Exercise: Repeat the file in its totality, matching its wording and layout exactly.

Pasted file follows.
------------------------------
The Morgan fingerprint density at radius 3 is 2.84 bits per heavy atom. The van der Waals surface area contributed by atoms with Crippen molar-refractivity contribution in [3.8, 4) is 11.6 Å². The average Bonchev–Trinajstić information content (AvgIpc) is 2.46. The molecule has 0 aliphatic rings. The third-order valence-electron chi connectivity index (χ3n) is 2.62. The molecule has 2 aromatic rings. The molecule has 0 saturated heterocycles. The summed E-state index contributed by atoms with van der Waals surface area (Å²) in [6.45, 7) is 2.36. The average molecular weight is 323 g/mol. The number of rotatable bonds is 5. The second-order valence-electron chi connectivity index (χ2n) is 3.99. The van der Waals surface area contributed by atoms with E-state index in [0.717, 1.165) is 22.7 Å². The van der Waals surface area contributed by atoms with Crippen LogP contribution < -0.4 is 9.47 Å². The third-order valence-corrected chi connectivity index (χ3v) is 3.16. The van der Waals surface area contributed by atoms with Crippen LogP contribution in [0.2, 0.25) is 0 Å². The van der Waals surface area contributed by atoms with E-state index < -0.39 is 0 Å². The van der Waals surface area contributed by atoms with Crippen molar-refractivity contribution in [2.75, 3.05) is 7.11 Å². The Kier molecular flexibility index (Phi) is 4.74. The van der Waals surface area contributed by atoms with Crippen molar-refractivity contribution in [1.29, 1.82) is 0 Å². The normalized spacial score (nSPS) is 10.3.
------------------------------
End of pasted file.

The Morgan fingerprint density at radius 3 is 2.84 bits per heavy atom. The van der Waals surface area contributed by atoms with Crippen molar-refractivity contribution in [3.8, 4) is 11.6 Å². The average Bonchev–Trinajstić information content (AvgIpc) is 2.46. The molecule has 0 aliphatic rings. The third-order valence-electron chi connectivity index (χ3n) is 2.62. The molecule has 2 aromatic rings. The molecule has 0 saturated heterocycles. The summed E-state index contributed by atoms with van der Waals surface area (Å²) in [6.45, 7) is 2.36. The average molecular weight is 323 g/mol. The number of rotatable bonds is 5. The second-order valence-electron chi connectivity index (χ2n) is 3.99. The van der Waals surface area contributed by atoms with E-state index in [0.717, 1.165) is 22.7 Å². The van der Waals surface area contributed by atoms with Crippen LogP contribution < -0.4 is 9.47 Å². The third-order valence-corrected chi connectivity index (χ3v) is 3.16. The van der Waals surface area contributed by atoms with Crippen LogP contribution in [0.2, 0.25) is 0 Å². The van der Waals surface area contributed by atoms with E-state index < -0.39 is 0 Å². The van der Waals surface area contributed by atoms with Crippen molar-refractivity contribution in [2.75, 3.05) is 7.11 Å². The Kier molecular flexibility index (Phi) is 4.74. The van der Waals surface area contributed by atoms with Crippen molar-refractivity contribution in [1.29, 1.82) is 0 Å². The normalized spacial score (nSPS) is 10.3.